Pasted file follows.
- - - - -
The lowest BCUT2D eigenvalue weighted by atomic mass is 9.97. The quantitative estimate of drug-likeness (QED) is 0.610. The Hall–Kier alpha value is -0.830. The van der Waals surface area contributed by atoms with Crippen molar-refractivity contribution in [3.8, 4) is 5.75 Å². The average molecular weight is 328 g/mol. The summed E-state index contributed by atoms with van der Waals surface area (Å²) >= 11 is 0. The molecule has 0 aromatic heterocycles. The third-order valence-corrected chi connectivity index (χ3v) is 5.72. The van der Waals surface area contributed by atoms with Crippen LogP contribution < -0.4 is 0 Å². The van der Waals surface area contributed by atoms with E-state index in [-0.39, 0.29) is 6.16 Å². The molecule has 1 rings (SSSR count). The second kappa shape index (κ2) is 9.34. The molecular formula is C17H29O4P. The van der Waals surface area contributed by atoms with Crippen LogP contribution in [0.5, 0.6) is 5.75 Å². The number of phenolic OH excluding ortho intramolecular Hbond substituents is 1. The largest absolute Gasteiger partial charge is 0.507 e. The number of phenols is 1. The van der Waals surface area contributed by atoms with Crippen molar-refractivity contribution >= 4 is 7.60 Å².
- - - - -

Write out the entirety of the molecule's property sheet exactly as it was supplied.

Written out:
The lowest BCUT2D eigenvalue weighted by atomic mass is 9.97. The quantitative estimate of drug-likeness (QED) is 0.610. The Hall–Kier alpha value is -0.830. The van der Waals surface area contributed by atoms with Crippen molar-refractivity contribution in [3.8, 4) is 5.75 Å². The average molecular weight is 328 g/mol. The summed E-state index contributed by atoms with van der Waals surface area (Å²) >= 11 is 0. The molecule has 0 aromatic heterocycles. The third-order valence-corrected chi connectivity index (χ3v) is 5.72. The van der Waals surface area contributed by atoms with Crippen LogP contribution < -0.4 is 0 Å². The van der Waals surface area contributed by atoms with E-state index in [-0.39, 0.29) is 6.16 Å². The molecule has 1 rings (SSSR count). The second kappa shape index (κ2) is 9.34. The molecular formula is C17H29O4P. The van der Waals surface area contributed by atoms with Crippen LogP contribution in [0.5, 0.6) is 5.75 Å². The number of phenolic OH excluding ortho intramolecular Hbond substituents is 1. The largest absolute Gasteiger partial charge is 0.507 e. The number of phenols is 1. The van der Waals surface area contributed by atoms with Crippen molar-refractivity contribution >= 4 is 7.60 Å².